How African Adult Politicians Have Kept the Youth in the Peripheries of Governance Processes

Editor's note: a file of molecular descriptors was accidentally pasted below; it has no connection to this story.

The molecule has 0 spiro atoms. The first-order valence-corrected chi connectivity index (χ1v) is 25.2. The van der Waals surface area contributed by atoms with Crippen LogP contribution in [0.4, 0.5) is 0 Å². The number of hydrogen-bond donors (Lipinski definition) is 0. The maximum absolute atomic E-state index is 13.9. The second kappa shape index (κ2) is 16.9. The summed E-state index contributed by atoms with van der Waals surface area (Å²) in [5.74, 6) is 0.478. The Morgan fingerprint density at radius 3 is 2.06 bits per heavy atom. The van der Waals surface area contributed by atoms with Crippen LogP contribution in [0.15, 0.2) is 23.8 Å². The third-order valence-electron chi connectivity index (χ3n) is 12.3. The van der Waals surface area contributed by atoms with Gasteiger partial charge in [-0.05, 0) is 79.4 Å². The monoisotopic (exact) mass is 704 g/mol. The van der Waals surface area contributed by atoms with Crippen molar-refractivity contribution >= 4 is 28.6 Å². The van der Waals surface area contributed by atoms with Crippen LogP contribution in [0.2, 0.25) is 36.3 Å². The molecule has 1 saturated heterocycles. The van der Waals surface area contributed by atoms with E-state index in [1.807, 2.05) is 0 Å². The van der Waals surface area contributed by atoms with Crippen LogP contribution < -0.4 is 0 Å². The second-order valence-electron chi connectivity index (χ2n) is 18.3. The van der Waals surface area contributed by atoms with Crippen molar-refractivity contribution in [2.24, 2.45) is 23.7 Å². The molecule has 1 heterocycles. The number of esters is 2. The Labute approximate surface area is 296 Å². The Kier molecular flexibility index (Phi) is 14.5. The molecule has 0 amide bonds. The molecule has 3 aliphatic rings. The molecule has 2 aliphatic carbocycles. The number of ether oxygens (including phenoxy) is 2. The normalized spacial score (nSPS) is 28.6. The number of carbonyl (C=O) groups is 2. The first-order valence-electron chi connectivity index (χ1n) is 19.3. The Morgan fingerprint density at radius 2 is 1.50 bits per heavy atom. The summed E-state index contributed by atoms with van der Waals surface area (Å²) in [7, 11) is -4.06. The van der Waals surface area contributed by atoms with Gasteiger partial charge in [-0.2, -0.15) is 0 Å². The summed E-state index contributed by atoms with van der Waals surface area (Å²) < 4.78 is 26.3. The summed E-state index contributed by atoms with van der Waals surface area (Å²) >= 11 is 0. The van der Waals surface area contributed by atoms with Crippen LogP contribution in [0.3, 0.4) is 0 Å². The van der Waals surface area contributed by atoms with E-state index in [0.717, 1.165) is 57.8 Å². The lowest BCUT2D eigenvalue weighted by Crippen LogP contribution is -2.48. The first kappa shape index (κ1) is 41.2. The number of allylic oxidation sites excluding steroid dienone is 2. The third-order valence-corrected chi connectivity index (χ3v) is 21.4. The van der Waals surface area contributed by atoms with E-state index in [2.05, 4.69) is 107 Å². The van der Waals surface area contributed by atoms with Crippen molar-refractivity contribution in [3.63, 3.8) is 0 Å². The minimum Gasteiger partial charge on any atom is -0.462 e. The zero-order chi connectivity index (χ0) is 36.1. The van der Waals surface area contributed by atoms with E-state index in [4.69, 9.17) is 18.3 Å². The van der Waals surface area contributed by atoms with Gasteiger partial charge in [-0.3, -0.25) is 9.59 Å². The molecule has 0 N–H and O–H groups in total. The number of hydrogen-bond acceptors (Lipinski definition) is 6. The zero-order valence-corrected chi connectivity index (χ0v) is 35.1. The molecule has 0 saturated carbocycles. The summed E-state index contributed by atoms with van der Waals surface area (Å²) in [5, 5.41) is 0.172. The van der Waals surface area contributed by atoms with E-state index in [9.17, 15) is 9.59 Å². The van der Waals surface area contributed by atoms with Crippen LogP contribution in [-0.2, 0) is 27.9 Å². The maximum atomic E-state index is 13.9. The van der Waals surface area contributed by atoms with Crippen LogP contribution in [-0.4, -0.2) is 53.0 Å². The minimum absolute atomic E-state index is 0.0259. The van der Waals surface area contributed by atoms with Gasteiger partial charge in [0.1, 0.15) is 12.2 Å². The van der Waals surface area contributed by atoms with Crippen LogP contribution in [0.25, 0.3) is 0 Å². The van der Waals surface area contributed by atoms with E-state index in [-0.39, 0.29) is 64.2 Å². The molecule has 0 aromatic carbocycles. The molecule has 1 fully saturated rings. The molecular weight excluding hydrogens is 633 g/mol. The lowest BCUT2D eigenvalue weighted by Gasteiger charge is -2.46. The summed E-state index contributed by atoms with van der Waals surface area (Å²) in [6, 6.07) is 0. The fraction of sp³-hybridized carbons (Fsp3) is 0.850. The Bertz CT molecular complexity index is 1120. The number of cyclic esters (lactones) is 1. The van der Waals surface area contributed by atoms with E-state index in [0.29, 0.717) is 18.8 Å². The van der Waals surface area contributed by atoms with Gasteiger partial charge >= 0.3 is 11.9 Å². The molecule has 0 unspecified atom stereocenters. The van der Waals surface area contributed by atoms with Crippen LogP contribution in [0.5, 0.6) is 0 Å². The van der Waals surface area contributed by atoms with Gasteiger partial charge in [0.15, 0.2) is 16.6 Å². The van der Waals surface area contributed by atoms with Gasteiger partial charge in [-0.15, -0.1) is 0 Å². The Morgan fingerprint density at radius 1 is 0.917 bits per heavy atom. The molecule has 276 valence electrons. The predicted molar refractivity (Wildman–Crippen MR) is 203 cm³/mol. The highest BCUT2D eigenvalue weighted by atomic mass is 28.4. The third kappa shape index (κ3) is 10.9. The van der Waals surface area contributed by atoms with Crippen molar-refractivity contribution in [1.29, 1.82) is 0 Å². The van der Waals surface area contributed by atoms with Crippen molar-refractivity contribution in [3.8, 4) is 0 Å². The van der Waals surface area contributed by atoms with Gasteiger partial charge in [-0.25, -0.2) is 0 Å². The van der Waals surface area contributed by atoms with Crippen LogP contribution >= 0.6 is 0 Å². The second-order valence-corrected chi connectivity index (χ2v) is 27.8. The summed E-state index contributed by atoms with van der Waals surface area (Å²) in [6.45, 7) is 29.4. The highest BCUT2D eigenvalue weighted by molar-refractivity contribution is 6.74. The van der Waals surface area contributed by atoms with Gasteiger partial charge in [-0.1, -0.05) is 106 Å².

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Youth participation is fast gaining prominence in discourses of democratic governance, with confidence growing that the inclusion of young leaders in governance structures can enhance the quality of service delivery, especially for the youth. It is widely becoming clear that adults cannot represent the best interests of young people, and democracy works better the more inclusive a polity becomes in representing diverse interests of population segments. This study explored the factors that inhibit youth participation in democratic governance, using in–depth interviews, reviews of related researches and mini–workshops with young political activists trained by Mandela Institute for Development Studies (MINDS). It confirmed that youth participation was low in all eight sampled countries – Nigeria, Senegal, Tunisia, Morocco, Kenya, Rwanda, South Africa and Zimbabwe. Youth aged 18–25, young women, youth with disabilities and urban youth were found to be disinterested in elections, while rural youth were reported to be more active in electoral processes, albeit from an uninformed position because of their generally low educational profile. Pursuit of formal employment, which may involve out– migration, is one of the factors that divert youth attention from governance processes. This is worsened by a stereotyped adult belief that youths cannot lead adults. Patriarchal social norms prevent young women from conceiving political career plans while, worse, youth with disability are confined to the home in the misinformed belief that they cannot help themselves. Further, youth feel that governance processes are generally too formalized to capture their interest, as they prefer edutainment activities and online engagements via social media. Use of the social media was found to be highly favorable to young people because of the confidentiality that it guarantees, which enables them to freely express their views without fear of victimization and/or intimidation. The research recommends capacity building of young people through strengthened civil society organizations (CSO) to build a mass of youth who aspire to become today’s leaders. It further recommends the reform of governance processes and structures to be more youth– friendly, disability–sensitive and accommodative of female youth. Apart from so doing adults will continue to dominate governance structures, yet failing to represent the interests of young people who nonetheless constitute more than half of the continent’s population.